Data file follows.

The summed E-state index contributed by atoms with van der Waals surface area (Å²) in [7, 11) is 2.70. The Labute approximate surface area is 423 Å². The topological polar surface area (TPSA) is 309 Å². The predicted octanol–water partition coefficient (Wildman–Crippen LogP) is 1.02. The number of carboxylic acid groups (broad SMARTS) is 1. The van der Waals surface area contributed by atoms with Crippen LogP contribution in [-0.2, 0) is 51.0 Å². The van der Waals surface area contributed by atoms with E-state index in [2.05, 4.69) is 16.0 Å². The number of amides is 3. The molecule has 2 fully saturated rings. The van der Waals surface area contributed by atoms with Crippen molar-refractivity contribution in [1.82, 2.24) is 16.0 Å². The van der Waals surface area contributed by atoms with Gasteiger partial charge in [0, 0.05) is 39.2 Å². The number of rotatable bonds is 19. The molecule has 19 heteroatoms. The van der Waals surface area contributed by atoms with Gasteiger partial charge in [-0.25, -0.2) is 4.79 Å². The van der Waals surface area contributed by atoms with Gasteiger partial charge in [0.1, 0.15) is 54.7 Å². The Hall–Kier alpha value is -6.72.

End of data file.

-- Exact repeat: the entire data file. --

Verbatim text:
The summed E-state index contributed by atoms with van der Waals surface area (Å²) in [7, 11) is 2.70. The Labute approximate surface area is 423 Å². The topological polar surface area (TPSA) is 309 Å². The predicted octanol–water partition coefficient (Wildman–Crippen LogP) is 1.02. The number of carboxylic acid groups (broad SMARTS) is 1. The van der Waals surface area contributed by atoms with Crippen LogP contribution in [-0.2, 0) is 51.0 Å². The van der Waals surface area contributed by atoms with E-state index in [2.05, 4.69) is 16.0 Å². The number of amides is 3. The molecule has 2 fully saturated rings. The van der Waals surface area contributed by atoms with Crippen molar-refractivity contribution in [1.82, 2.24) is 16.0 Å². The van der Waals surface area contributed by atoms with Gasteiger partial charge in [0, 0.05) is 39.2 Å². The number of rotatable bonds is 19. The molecule has 19 heteroatoms. The van der Waals surface area contributed by atoms with Gasteiger partial charge in [-0.25, -0.2) is 4.79 Å². The van der Waals surface area contributed by atoms with Gasteiger partial charge in [0.1, 0.15) is 54.7 Å². The Hall–Kier alpha value is -6.72.